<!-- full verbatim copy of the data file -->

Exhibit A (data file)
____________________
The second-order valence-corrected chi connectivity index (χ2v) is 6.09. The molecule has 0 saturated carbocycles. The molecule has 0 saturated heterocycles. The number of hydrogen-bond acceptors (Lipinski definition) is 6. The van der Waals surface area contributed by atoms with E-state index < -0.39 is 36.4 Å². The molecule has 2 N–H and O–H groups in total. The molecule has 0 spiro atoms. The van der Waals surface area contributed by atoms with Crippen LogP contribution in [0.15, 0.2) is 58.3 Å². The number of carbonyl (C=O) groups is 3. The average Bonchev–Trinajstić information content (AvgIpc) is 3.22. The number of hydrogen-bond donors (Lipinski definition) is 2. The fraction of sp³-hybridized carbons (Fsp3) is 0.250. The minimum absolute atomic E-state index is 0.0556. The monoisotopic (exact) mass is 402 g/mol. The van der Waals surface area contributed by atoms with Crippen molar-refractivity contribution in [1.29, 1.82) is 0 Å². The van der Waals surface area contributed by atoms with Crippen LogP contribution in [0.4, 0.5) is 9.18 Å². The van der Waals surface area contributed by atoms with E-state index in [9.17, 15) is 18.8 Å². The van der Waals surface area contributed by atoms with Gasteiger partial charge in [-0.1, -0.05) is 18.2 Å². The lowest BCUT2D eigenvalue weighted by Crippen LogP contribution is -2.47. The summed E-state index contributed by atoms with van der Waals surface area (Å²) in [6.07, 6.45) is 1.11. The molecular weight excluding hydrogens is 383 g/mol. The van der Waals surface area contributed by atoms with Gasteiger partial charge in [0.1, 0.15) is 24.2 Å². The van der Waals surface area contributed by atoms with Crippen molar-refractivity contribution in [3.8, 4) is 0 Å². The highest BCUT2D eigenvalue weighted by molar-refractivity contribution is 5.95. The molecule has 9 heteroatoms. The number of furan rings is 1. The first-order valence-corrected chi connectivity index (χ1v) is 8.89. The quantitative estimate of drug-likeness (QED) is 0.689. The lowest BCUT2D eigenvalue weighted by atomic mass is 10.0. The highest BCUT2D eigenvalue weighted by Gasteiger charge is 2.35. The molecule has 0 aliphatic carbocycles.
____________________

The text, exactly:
The second-order valence-corrected chi connectivity index (χ2v) is 6.09. The molecule has 0 saturated carbocycles. The molecule has 0 saturated heterocycles. The number of hydrogen-bond acceptors (Lipinski definition) is 6. The van der Waals surface area contributed by atoms with E-state index < -0.39 is 36.4 Å². The molecule has 2 N–H and O–H groups in total. The molecule has 0 spiro atoms. The van der Waals surface area contributed by atoms with Crippen LogP contribution in [0.15, 0.2) is 58.3 Å². The number of carbonyl (C=O) groups is 3. The average Bonchev–Trinajstić information content (AvgIpc) is 3.22. The number of hydrogen-bond donors (Lipinski definition) is 2. The fraction of sp³-hybridized carbons (Fsp3) is 0.250. The minimum absolute atomic E-state index is 0.0556. The monoisotopic (exact) mass is 402 g/mol. The van der Waals surface area contributed by atoms with Crippen molar-refractivity contribution in [1.29, 1.82) is 0 Å². The van der Waals surface area contributed by atoms with Crippen LogP contribution in [0.4, 0.5) is 9.18 Å². The van der Waals surface area contributed by atoms with E-state index in [9.17, 15) is 18.8 Å². The van der Waals surface area contributed by atoms with Gasteiger partial charge in [-0.1, -0.05) is 18.2 Å². The lowest BCUT2D eigenvalue weighted by Crippen LogP contribution is -2.47. The summed E-state index contributed by atoms with van der Waals surface area (Å²) in [6.07, 6.45) is 1.11. The molecular weight excluding hydrogens is 383 g/mol. The van der Waals surface area contributed by atoms with Gasteiger partial charge in [0.1, 0.15) is 24.2 Å². The van der Waals surface area contributed by atoms with Crippen molar-refractivity contribution in [3.8, 4) is 0 Å². The highest BCUT2D eigenvalue weighted by molar-refractivity contribution is 5.95. The molecule has 9 heteroatoms. The number of furan rings is 1. The first-order valence-corrected chi connectivity index (χ1v) is 8.89. The quantitative estimate of drug-likeness (QED) is 0.689. The lowest BCUT2D eigenvalue weighted by atomic mass is 10.0. The highest BCUT2D eigenvalue weighted by Gasteiger charge is 2.35. The molecule has 0 aliphatic carbocycles.